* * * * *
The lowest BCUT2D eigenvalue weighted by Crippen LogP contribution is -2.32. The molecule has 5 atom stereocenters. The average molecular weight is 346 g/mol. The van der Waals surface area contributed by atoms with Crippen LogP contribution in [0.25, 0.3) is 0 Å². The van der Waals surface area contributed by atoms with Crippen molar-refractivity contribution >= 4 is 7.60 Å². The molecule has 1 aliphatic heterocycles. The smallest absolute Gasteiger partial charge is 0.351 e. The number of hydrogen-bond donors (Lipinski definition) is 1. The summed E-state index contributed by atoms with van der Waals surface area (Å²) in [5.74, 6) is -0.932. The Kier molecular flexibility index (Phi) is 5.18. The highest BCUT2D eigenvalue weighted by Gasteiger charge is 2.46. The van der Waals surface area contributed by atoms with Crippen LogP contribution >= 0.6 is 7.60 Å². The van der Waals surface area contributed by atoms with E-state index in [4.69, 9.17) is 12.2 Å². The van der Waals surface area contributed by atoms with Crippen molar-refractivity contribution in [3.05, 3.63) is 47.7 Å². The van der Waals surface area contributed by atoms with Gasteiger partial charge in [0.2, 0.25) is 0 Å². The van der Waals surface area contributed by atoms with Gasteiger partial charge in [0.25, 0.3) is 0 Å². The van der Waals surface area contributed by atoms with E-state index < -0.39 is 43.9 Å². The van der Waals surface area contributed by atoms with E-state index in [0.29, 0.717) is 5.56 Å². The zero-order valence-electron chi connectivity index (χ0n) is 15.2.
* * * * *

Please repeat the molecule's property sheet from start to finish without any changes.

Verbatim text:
The lowest BCUT2D eigenvalue weighted by Crippen LogP contribution is -2.32. The molecule has 5 atom stereocenters. The average molecular weight is 346 g/mol. The van der Waals surface area contributed by atoms with Crippen LogP contribution in [0.25, 0.3) is 0 Å². The van der Waals surface area contributed by atoms with Crippen molar-refractivity contribution >= 4 is 7.60 Å². The molecule has 1 aliphatic heterocycles. The smallest absolute Gasteiger partial charge is 0.351 e. The number of hydrogen-bond donors (Lipinski definition) is 1. The summed E-state index contributed by atoms with van der Waals surface area (Å²) in [5.74, 6) is -0.932. The Kier molecular flexibility index (Phi) is 5.18. The highest BCUT2D eigenvalue weighted by Gasteiger charge is 2.46. The van der Waals surface area contributed by atoms with Crippen LogP contribution >= 0.6 is 7.60 Å². The van der Waals surface area contributed by atoms with E-state index in [4.69, 9.17) is 12.2 Å². The van der Waals surface area contributed by atoms with Crippen molar-refractivity contribution in [3.05, 3.63) is 47.7 Å². The van der Waals surface area contributed by atoms with Gasteiger partial charge in [0.2, 0.25) is 0 Å². The van der Waals surface area contributed by atoms with Gasteiger partial charge in [0.25, 0.3) is 0 Å². The van der Waals surface area contributed by atoms with E-state index < -0.39 is 43.9 Å². The van der Waals surface area contributed by atoms with E-state index in [0.29, 0.717) is 5.56 Å². The zero-order valence-electron chi connectivity index (χ0n) is 15.2.